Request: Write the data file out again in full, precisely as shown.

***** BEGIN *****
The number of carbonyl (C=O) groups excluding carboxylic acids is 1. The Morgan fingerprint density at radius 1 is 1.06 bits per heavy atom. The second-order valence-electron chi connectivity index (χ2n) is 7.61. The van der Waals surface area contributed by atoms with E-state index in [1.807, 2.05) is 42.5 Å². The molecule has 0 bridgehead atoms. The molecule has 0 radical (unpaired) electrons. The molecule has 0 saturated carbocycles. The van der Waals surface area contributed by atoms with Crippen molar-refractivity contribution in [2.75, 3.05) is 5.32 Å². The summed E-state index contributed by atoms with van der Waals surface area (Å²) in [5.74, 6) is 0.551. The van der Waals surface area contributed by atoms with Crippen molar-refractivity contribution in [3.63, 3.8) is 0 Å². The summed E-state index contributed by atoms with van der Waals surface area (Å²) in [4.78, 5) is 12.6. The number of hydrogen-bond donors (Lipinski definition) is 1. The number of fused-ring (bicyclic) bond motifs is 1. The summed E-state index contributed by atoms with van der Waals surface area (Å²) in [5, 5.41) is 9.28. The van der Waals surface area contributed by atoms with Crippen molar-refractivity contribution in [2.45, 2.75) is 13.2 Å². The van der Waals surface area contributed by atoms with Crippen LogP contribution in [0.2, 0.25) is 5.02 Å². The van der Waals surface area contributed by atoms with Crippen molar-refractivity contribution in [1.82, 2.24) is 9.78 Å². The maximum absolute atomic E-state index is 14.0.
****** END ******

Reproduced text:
The number of carbonyl (C=O) groups excluding carboxylic acids is 1. The Morgan fingerprint density at radius 1 is 1.06 bits per heavy atom. The second-order valence-electron chi connectivity index (χ2n) is 7.61. The van der Waals surface area contributed by atoms with E-state index in [1.807, 2.05) is 42.5 Å². The molecule has 0 bridgehead atoms. The molecule has 0 radical (unpaired) electrons. The molecule has 0 saturated carbocycles. The van der Waals surface area contributed by atoms with Crippen molar-refractivity contribution in [2.75, 3.05) is 5.32 Å². The summed E-state index contributed by atoms with van der Waals surface area (Å²) in [5.74, 6) is 0.551. The van der Waals surface area contributed by atoms with Crippen molar-refractivity contribution in [3.63, 3.8) is 0 Å². The summed E-state index contributed by atoms with van der Waals surface area (Å²) in [4.78, 5) is 12.6. The number of hydrogen-bond donors (Lipinski definition) is 1. The number of fused-ring (bicyclic) bond motifs is 1. The summed E-state index contributed by atoms with van der Waals surface area (Å²) in [5, 5.41) is 9.28. The van der Waals surface area contributed by atoms with Crippen molar-refractivity contribution in [2.45, 2.75) is 13.2 Å². The van der Waals surface area contributed by atoms with Crippen LogP contribution in [0.2, 0.25) is 5.02 Å². The van der Waals surface area contributed by atoms with Crippen molar-refractivity contribution in [1.82, 2.24) is 9.78 Å². The maximum absolute atomic E-state index is 14.0.